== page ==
Wednesday, November 11, 2015

Kismet: The 7 Great Cities of the Caliphate




The Caliph, peace be upon him, makes his home in Golden Murmesh, located on the juncture of the Tiger and Arrow Rivers.  It is renowned for its architectural landmarks: the Gate of Beasts, Arch of Dawn, Font of Merciful Angels, the Mosque of the Living Word, God's Needle and dozens of other fine dwellings of lesser note.  All of these pale before the Palace of the Crescent Moon, the Caliph's residence.  The populace take pride in their city's prominence as the chosen home of royalty, and put on airs accordingly.  Wearing their finest clothes, bearing an arrogant mien, and exercising antiquated manners; even the most casual interaction with the common Murmeshan takes on an officious air.


While temporal power may rest in Golden Murmesh, the Hanging City of Teshra houses the Caliphate's intellect. Founded by scholars once rogue, the city was legitimized by groundbreaking understanding and mastery over the breath of angels. Distant from most of the Caliphate in the borders of the former Black Empire, its prominence has led to the establishment of a frontier stronghold as well as a Salt Cartel Wayhouse.  Clockwork marvels that would command awe in other cities are commonplace here.
Sitting at the intersection of major trade routesand the shores of an inner sea, Lake Hali, is the Jewel of the Caliphate, Huzabba. A city dominated by mercantile interests, you will find everyone who is anyone here: the Salt Cartels, the Blue Square Consortium, the Golden Wasps, and the Arachne Sisterhood to name a few of the trade houses with a local prescence.  The city is also dubbed the "City of Kings" for it's long, unbroken line of rulers dating back before the coming of of the Prophet.  The governor's cabinet of viziers and closest confidants are selected from an inner circle of nobility, married to the Great House of Pearls.
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Like Huzabba, about 600 km to the west, Hiyat lies on the shores of Lake Hali.  There the similarity ends, however.  While Huzabba is relatively welcoming of outsiders, Hiyat has become a closed society under occupation by its own military forces.  Hiyat's previous title, the "City of Brotherhood," has lost its meaning.  Of late, most call it the Sentinel City or the City of Eyes.  A heresy of the Beast Gods, Priga the Leopard Queen, has taken root there and necessitated frequent patrols and checkpoints.  The threat is real: these heretics set fires, destroyed supplies, and assassinated prominent officials.  Rumors swirl that the Caliph will put the city to the sword if it isn't dealt with soon.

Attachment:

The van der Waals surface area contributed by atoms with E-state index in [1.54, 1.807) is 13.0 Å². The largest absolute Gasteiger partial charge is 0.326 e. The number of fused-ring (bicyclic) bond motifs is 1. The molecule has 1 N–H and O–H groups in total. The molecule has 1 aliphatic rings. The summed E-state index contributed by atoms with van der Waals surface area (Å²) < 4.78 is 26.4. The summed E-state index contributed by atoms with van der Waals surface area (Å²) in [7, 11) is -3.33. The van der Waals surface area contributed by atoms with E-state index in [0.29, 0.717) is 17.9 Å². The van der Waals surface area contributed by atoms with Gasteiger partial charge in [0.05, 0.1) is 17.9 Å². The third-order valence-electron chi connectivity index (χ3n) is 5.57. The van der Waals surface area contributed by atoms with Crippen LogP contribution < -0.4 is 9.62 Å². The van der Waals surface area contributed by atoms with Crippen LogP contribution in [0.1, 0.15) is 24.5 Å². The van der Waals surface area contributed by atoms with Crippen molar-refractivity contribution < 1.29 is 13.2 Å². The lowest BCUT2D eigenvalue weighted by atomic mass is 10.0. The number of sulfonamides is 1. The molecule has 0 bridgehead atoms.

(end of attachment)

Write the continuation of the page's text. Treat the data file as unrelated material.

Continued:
Currently under seige, the Holy City has lost much of its population and stature to savage steel.  It was within those walls the Prophet spoke her last, poisoned by a spurned lover.  Her last words took seed in the ground and sprouted  the Living Tree.  Naive zealots stole cuttings from this miracle and went to the savage north, eager to provide concrete proof that the Almighty had touched the Wide World.  The Warlanders saw the marvels wrought from these immortal twigs and killed the emissaries, grafting the branches to their own bodies.  Eager for more power the 5 Lords of War mustered a host and sent the least of their number, Crowned With Blood, to claim the Tree of Life for themselves.  Before war camped outside their gates, the somber populace were searching for further enlightenment and truth, desperate for some happiness either could bring.

Westernmost of the Great Cities, Surakhet is situated at the base of rising hills.  The slopes have been terraced and cultivated into beautiful gardens, earning the city its sobriquet "the City of Flowers."  Higher up lie coffee plantations, whose harvest is renowned throughout the Caliphate.  The rish, poweful coffe is not the only export of renown, Surakhet is also known for its thriving artistic culture.  Bards and artists from across the Caliphate, and sometime beyond, flock to Surakhet's coffehouses for an oppurtunity at membership and instruction at one of the myriad reteats around the city.

Located at the narrow end of Ruq Bay, Panaveh lies on a major trade route linking Huzabba to Golden Murmesh.  Despite its central location, however, it proves to be a sleepy town unruffled by the prodigious traffic that flows through it.  The Gateway City is a quaint waystation for caravans that travel the Golden Road, and its residents are content with the placid arrangement.